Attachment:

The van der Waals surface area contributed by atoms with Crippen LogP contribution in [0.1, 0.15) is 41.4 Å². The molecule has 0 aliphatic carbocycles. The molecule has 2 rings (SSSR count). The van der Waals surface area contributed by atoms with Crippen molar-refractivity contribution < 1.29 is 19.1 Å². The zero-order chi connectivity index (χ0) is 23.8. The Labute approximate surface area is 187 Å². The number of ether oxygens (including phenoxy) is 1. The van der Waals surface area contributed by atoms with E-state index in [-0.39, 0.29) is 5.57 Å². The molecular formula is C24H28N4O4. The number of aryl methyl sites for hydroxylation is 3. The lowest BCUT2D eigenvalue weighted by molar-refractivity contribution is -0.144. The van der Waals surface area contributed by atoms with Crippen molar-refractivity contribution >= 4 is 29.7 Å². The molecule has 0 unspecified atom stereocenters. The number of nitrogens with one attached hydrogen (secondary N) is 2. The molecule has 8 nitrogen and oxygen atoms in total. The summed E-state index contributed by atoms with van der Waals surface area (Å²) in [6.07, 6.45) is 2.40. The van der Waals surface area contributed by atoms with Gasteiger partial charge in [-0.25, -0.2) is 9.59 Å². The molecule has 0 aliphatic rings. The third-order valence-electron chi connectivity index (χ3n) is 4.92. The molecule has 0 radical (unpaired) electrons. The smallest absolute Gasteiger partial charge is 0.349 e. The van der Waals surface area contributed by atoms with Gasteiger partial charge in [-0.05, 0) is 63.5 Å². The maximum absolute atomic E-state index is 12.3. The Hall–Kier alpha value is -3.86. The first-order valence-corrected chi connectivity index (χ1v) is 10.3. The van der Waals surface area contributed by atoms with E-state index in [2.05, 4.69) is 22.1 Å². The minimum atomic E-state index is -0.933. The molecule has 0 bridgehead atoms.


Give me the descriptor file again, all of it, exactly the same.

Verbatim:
The van der Waals surface area contributed by atoms with Crippen LogP contribution in [0.1, 0.15) is 41.4 Å². The molecule has 0 aliphatic carbocycles. The molecule has 2 rings (SSSR count). The van der Waals surface area contributed by atoms with Crippen molar-refractivity contribution < 1.29 is 19.1 Å². The zero-order chi connectivity index (χ0) is 23.8. The Labute approximate surface area is 187 Å². The number of ether oxygens (including phenoxy) is 1. The van der Waals surface area contributed by atoms with E-state index in [-0.39, 0.29) is 5.57 Å². The molecular formula is C24H28N4O4. The number of aryl methyl sites for hydroxylation is 3. The lowest BCUT2D eigenvalue weighted by molar-refractivity contribution is -0.144. The van der Waals surface area contributed by atoms with Crippen molar-refractivity contribution >= 4 is 29.7 Å². The molecule has 0 unspecified atom stereocenters. The number of nitrogens with one attached hydrogen (secondary N) is 2. The molecule has 8 nitrogen and oxygen atoms in total. The summed E-state index contributed by atoms with van der Waals surface area (Å²) in [6.07, 6.45) is 2.40. The van der Waals surface area contributed by atoms with Gasteiger partial charge in [-0.25, -0.2) is 9.59 Å². The molecule has 0 aliphatic rings. The third-order valence-electron chi connectivity index (χ3n) is 4.92. The molecule has 0 radical (unpaired) electrons. The smallest absolute Gasteiger partial charge is 0.349 e. The van der Waals surface area contributed by atoms with Gasteiger partial charge in [-0.05, 0) is 63.5 Å². The maximum absolute atomic E-state index is 12.3. The Hall–Kier alpha value is -3.86. The first-order valence-corrected chi connectivity index (χ1v) is 10.3. The van der Waals surface area contributed by atoms with E-state index in [2.05, 4.69) is 22.1 Å². The minimum atomic E-state index is -0.933. The molecule has 0 bridgehead atoms.